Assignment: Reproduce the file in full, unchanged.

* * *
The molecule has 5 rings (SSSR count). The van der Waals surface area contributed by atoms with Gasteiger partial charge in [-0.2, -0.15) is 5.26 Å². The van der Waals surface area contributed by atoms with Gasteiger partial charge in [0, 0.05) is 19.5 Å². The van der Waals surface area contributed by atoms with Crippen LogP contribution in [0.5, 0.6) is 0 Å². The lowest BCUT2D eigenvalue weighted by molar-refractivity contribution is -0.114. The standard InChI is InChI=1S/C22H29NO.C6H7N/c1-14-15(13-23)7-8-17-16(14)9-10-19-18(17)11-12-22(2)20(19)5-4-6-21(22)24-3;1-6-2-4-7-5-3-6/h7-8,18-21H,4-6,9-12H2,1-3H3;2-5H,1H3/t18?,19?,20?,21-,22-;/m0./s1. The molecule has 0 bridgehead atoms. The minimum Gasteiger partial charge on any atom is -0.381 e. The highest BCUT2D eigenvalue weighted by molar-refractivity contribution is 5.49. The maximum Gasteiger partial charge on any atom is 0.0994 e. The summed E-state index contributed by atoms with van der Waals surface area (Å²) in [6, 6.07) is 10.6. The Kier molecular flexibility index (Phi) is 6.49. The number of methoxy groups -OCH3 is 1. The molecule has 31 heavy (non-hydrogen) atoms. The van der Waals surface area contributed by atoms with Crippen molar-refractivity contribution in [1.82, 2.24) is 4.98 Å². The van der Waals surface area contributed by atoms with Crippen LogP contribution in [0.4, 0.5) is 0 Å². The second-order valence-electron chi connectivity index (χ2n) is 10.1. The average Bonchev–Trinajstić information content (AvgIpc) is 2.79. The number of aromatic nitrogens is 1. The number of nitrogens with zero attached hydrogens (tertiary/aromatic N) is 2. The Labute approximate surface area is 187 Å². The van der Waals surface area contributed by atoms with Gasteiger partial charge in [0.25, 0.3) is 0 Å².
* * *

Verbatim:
The molecule has 5 rings (SSSR count). The van der Waals surface area contributed by atoms with Gasteiger partial charge in [-0.2, -0.15) is 5.26 Å². The van der Waals surface area contributed by atoms with Gasteiger partial charge in [0, 0.05) is 19.5 Å². The van der Waals surface area contributed by atoms with Crippen LogP contribution in [0.5, 0.6) is 0 Å². The lowest BCUT2D eigenvalue weighted by molar-refractivity contribution is -0.114. The standard InChI is InChI=1S/C22H29NO.C6H7N/c1-14-15(13-23)7-8-17-16(14)9-10-19-18(17)11-12-22(2)20(19)5-4-6-21(22)24-3;1-6-2-4-7-5-3-6/h7-8,18-21H,4-6,9-12H2,1-3H3;2-5H,1H3/t18?,19?,20?,21-,22-;/m0./s1. The molecule has 0 bridgehead atoms. The minimum Gasteiger partial charge on any atom is -0.381 e. The highest BCUT2D eigenvalue weighted by molar-refractivity contribution is 5.49. The maximum Gasteiger partial charge on any atom is 0.0994 e. The summed E-state index contributed by atoms with van der Waals surface area (Å²) in [6, 6.07) is 10.6. The Kier molecular flexibility index (Phi) is 6.49. The number of methoxy groups -OCH3 is 1. The molecule has 31 heavy (non-hydrogen) atoms. The van der Waals surface area contributed by atoms with Crippen molar-refractivity contribution in [1.82, 2.24) is 4.98 Å². The van der Waals surface area contributed by atoms with Crippen LogP contribution in [0.4, 0.5) is 0 Å². The second-order valence-electron chi connectivity index (χ2n) is 10.1. The average Bonchev–Trinajstić information content (AvgIpc) is 2.79. The number of aromatic nitrogens is 1. The number of nitrogens with zero attached hydrogens (tertiary/aromatic N) is 2. The Labute approximate surface area is 187 Å². The van der Waals surface area contributed by atoms with Gasteiger partial charge in [0.25, 0.3) is 0 Å².